Reinforcing fillers may be used in the compositions according to the present disclosure and/or may be used in the methods according to the present disclosure. For example, any of the compositions, masterbatch compositions, or let-down compositions described herein may include one or more of such reinforcing fillers. Reinforcing fillers may be used, for example, to enhance the tensile, flexural and/or impact strength of the composition. Examples of useful reinforcing fillers include silica (including nano-silica), other metal oxides, metal hydroxides, and carbon black. Other useful fillers include glass fibers, wollastonite, talc, calcium carbonate, titanium dioxide (including nano titanium dioxide), wood flour, other natural fillers and fibers (e.g., walnut shells, hemp, and corn silk), and clays (including nano clays).
However, in some embodiments, the presence of silica in the composition according to the present disclosure may cause an undesirable increase in the density of the composition. Advantageously, the compositions according to the present disclosure and/or useful in the methods according to the present disclosure provide good mechanical properties even in the absence of reinforcing fillers. As shown in the examples below, it has been found that the compositions disclosed herein have high tensile, flexural and impact strength even in the absence of silica fillers or other reinforcing fillers. Thus, in some embodiments, the composition is free of reinforcing filler or contains up to 5, 4,3, 2, or 1 weight percent reinforcing filler based on the total weight of the composition. For example, in some embodiments, the composition is free of talc or contains up to 5, 4,3, 2, or 1 weight percent talc based on the total weight of the composition. In some embodiments, the composition contains less than 5 wt% talc, based on the total weight of the composition. As another example, a composition according to the present disclosure is free of montmorillonite clay or comprises less than 1 wt% montmorillonite clay having a chip thickness of less than 25 nanometers. As another example, a composition according to the present disclosure is free of calcium carbonate or comprises less than 1 wt% calcium carbonate having an average particle size of less than 100 nanometers.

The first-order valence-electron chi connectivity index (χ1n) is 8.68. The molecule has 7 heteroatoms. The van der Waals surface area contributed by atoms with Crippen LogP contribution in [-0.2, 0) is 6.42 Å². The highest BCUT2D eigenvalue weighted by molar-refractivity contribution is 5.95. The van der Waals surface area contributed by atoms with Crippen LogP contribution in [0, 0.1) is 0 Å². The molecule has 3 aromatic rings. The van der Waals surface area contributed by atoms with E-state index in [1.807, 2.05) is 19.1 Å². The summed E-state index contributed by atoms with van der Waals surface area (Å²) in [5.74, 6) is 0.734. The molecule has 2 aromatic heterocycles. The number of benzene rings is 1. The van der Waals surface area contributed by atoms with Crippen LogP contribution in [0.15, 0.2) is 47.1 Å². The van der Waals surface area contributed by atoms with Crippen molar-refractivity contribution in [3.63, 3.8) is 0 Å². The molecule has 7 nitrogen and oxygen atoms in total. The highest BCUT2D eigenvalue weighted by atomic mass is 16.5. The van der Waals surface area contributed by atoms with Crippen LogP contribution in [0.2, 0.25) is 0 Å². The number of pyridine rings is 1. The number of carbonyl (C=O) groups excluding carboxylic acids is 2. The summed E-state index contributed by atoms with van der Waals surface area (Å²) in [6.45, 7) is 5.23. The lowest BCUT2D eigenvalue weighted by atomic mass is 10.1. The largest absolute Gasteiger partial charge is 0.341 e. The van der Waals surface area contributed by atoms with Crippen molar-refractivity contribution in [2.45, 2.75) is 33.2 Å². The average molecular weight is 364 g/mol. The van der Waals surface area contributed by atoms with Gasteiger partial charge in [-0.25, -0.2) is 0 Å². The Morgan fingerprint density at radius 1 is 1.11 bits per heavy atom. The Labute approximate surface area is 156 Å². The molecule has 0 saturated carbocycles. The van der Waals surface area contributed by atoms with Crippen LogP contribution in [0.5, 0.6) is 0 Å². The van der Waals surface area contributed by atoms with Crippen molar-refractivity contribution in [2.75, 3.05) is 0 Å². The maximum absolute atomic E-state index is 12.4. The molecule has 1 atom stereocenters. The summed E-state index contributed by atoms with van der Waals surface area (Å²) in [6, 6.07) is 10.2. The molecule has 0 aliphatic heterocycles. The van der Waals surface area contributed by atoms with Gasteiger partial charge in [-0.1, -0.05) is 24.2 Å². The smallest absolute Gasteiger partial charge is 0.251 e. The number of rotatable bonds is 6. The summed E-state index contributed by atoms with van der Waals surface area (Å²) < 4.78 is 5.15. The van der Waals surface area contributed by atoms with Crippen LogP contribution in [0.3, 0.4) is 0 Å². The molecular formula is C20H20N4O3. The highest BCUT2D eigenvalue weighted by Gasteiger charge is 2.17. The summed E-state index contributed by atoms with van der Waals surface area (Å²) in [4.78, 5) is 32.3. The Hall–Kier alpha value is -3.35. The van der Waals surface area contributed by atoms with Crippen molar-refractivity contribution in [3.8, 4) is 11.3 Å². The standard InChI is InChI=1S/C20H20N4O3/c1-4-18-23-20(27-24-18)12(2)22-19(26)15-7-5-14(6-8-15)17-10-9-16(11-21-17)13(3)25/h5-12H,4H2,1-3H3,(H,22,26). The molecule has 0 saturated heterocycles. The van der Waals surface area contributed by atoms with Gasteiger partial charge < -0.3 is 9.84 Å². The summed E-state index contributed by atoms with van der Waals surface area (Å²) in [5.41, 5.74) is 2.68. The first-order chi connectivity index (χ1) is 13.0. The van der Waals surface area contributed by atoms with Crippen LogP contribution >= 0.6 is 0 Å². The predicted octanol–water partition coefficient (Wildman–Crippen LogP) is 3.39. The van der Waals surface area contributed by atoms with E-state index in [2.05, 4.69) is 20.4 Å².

Other additives may be incorporated into the compositions disclosed herein in any of the above embodiments. Examples of other additives that may be used include preservatives, compounding agents, colorants, dispersants, flotation or anti-settling agents, glidants or processing aids, wetting agents, antiozonants, and odor scavengers depending on the intended use of the composition. Any of the compositions, masterbatch compositions, or let-down compositions described herein may comprise one or more of such additives.
The compositions according to the present disclosure are suitable for injection molding. High temperatures (e.g., in the range of 100 ℃ to 225 ℃) may be used to mix the components of the composition in the extruder. The hollow glass microspheres may be added to the composition after combining the polyolefin, the compatibilizer, and the impact modifier. Methods of injection molding the compositions disclosed herein can utilize any type of injection molding apparatus, generally including a material hopper (e.g., a cylinder), a ram (e.g., an injection ram or a screw-type ram) heating unit.
The compositions and methods according to the present disclosure can be used to prepare low density products (e.g., having a density in the range of 0.75 to 0.95 grams, 0.78 to 0.9 grams, or 0.8 to 0.9 grams per cubic centimeter) having good tensile strength, flexural strength, and impact resistance, which are useful properties for a variety of applications. Articles that can be made by injection molding a composition according to the present disclosure include safety helmets as well as interior and exterior automotive components (e.g., hood, trunk, bumper, grille, side cladding, running board, fender, tailgate, application in electrical wiring and cabling, instrument panels, consoles, interior trim, door panels, heater covers, battery carriers, headlamp bezels, front ends, fan wheels, reservoirs, and cushions).
In many embodiments, as shown in the examples below, at least one of the impact strength, tensile strength, or flexural strength of the compositions according to the present disclosure approaches or in some cases even unexpectedly exceeds the impact strength of the polyolefin without the addition of hollow glass microspheres.
Some embodiments of the disclosure
In a first embodiment, the present disclosure provides a composition comprising:
a polyolefin comprising a first repeat unit;
hollow glass microspheres;
a polyolefin impact modifier that is chemically uncrosslinked and free of polar functional groups; and